The Infinite Pleasures of the Great Unknown

The Infinite Pleasures of the Great Unknown

Tramway, Glasgow, Fri 6 & Sat 7 Jun


The provocative Dr Mabuse trilogy, made by Fritz Lang in the 1920-30s, was banned by the Nazis, before the filmmaker fled the country. It’s frightening, though unsurprising, that a work steeped in the terror of its time still resonates today.

Performer/choreographer Frank Bock and director/designer Simon Vincenzi have explored movement and image since 1995, though this piece promises to be one of their darkest. Producer Nicky Childs says of the piece: ‘Dr Mabuse is a psychiatrist by day, and is leading a plot to bring down the world through terror by night. Simon draws parallels to the current reign of terror, how our world is governed by the fear that something might happen. Also, King Lear, the tragedy of that play, and the chaos that ensues.’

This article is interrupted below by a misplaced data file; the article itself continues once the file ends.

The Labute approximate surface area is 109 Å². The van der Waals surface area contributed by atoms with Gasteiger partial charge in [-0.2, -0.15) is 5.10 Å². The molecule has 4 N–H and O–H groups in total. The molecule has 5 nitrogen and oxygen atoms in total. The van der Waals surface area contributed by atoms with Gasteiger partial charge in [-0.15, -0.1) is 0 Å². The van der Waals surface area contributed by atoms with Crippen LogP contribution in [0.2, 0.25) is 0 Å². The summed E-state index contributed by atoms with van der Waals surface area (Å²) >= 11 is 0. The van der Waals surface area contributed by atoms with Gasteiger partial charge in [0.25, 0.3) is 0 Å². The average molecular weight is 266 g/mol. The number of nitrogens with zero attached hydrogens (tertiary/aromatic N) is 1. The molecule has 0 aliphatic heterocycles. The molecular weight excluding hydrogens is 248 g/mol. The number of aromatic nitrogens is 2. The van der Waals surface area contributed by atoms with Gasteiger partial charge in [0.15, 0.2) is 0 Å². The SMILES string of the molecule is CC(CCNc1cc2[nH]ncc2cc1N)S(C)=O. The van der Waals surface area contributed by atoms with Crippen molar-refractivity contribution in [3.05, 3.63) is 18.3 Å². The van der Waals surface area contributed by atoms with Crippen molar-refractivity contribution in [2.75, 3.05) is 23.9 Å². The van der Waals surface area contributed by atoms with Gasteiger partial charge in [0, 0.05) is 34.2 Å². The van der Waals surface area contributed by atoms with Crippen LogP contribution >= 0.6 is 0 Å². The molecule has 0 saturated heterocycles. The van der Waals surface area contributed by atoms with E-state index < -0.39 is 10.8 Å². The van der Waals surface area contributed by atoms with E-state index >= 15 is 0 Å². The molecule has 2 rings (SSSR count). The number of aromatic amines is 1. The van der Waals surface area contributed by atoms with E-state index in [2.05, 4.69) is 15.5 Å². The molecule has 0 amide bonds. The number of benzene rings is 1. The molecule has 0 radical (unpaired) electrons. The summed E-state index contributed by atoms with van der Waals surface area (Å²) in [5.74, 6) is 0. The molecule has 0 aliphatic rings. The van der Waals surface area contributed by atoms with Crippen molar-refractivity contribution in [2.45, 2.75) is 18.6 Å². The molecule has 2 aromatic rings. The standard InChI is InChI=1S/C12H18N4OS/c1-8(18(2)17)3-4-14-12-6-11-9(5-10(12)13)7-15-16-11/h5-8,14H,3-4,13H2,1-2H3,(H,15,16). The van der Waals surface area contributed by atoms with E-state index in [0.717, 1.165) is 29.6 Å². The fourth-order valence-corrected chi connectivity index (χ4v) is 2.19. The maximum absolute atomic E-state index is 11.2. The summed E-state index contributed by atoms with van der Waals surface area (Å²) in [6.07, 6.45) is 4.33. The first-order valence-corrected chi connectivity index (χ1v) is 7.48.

Vincenzi has a background in art, so the design of the piece is as important as its performance. ‘It’s a filmic piece,’ says Childs. ‘The performers are watching the film while they are performing, and copying the actions. It does create a world of fear, where these two characters are pitched against each other.’ With a running time similar to one of Lang’s films, audiences will be free to view the work from different perspectives. ‘Although very physical, it has an installatory feel to it. The world starts outside the space, including the website that they’ve created. It’s carrying on the fiction, so you’re not sure what is reality and what is the show.’

The Infinite Pleasures of the Great Unknown

A theatrical celebration of the death of reality, featuring a fictional theatre company, Fritz Lang's diabolical Dr Mabuse, Shakespeare's destructive geriatric King Lear, a cast of thousands and a stage show in the form of a film. No, we're not sure what's happening either, but it's getting us excited.

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